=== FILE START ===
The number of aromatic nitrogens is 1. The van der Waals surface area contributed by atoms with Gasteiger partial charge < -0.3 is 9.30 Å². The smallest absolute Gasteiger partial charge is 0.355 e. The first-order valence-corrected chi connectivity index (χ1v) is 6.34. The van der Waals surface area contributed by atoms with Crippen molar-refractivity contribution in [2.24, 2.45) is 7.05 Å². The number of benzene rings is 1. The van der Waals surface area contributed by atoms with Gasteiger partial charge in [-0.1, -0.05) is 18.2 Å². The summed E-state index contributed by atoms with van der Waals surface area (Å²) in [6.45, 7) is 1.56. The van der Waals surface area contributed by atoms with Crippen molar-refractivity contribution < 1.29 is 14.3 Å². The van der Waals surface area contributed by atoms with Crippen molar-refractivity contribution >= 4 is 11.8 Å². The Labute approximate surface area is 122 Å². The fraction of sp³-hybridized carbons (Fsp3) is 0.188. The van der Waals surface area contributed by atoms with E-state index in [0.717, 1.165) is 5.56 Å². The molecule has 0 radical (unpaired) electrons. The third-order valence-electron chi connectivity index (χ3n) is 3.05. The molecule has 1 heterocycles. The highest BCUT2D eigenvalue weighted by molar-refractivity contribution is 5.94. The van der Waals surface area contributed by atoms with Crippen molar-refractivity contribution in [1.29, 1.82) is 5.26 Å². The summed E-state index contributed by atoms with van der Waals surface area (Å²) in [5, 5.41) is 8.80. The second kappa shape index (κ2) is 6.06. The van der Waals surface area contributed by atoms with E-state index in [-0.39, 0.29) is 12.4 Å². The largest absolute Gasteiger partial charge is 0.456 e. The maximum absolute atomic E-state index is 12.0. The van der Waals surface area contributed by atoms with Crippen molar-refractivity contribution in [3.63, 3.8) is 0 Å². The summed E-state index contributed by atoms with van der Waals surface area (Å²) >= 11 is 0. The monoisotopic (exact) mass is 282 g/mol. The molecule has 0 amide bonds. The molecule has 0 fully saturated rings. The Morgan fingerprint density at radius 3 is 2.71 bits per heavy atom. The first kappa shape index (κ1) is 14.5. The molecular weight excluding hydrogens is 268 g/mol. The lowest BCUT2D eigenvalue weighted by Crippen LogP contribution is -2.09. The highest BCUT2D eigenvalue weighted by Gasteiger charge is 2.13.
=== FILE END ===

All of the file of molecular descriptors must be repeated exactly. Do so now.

The number of aromatic nitrogens is 1. The van der Waals surface area contributed by atoms with Gasteiger partial charge < -0.3 is 9.30 Å². The smallest absolute Gasteiger partial charge is 0.355 e. The first-order valence-corrected chi connectivity index (χ1v) is 6.34. The van der Waals surface area contributed by atoms with Crippen molar-refractivity contribution in [2.24, 2.45) is 7.05 Å². The number of benzene rings is 1. The van der Waals surface area contributed by atoms with Gasteiger partial charge in [-0.1, -0.05) is 18.2 Å². The summed E-state index contributed by atoms with van der Waals surface area (Å²) in [6.45, 7) is 1.56. The van der Waals surface area contributed by atoms with Crippen molar-refractivity contribution < 1.29 is 14.3 Å². The van der Waals surface area contributed by atoms with Crippen molar-refractivity contribution >= 4 is 11.8 Å². The Labute approximate surface area is 122 Å². The fraction of sp³-hybridized carbons (Fsp3) is 0.188. The van der Waals surface area contributed by atoms with E-state index in [0.717, 1.165) is 5.56 Å². The molecule has 0 radical (unpaired) electrons. The third-order valence-electron chi connectivity index (χ3n) is 3.05. The molecule has 1 heterocycles. The highest BCUT2D eigenvalue weighted by molar-refractivity contribution is 5.94. The van der Waals surface area contributed by atoms with Crippen molar-refractivity contribution in [1.29, 1.82) is 5.26 Å². The summed E-state index contributed by atoms with van der Waals surface area (Å²) in [5, 5.41) is 8.80. The second kappa shape index (κ2) is 6.06. The van der Waals surface area contributed by atoms with E-state index in [-0.39, 0.29) is 12.4 Å². The largest absolute Gasteiger partial charge is 0.456 e. The maximum absolute atomic E-state index is 12.0. The van der Waals surface area contributed by atoms with Crippen molar-refractivity contribution in [3.63, 3.8) is 0 Å². The summed E-state index contributed by atoms with van der Waals surface area (Å²) >= 11 is 0. The monoisotopic (exact) mass is 282 g/mol. The molecule has 0 amide bonds. The molecule has 0 fully saturated rings. The Morgan fingerprint density at radius 3 is 2.71 bits per heavy atom. The first kappa shape index (κ1) is 14.5. The molecular weight excluding hydrogens is 268 g/mol. The lowest BCUT2D eigenvalue weighted by Crippen LogP contribution is -2.09. The highest BCUT2D eigenvalue weighted by Gasteiger charge is 2.13.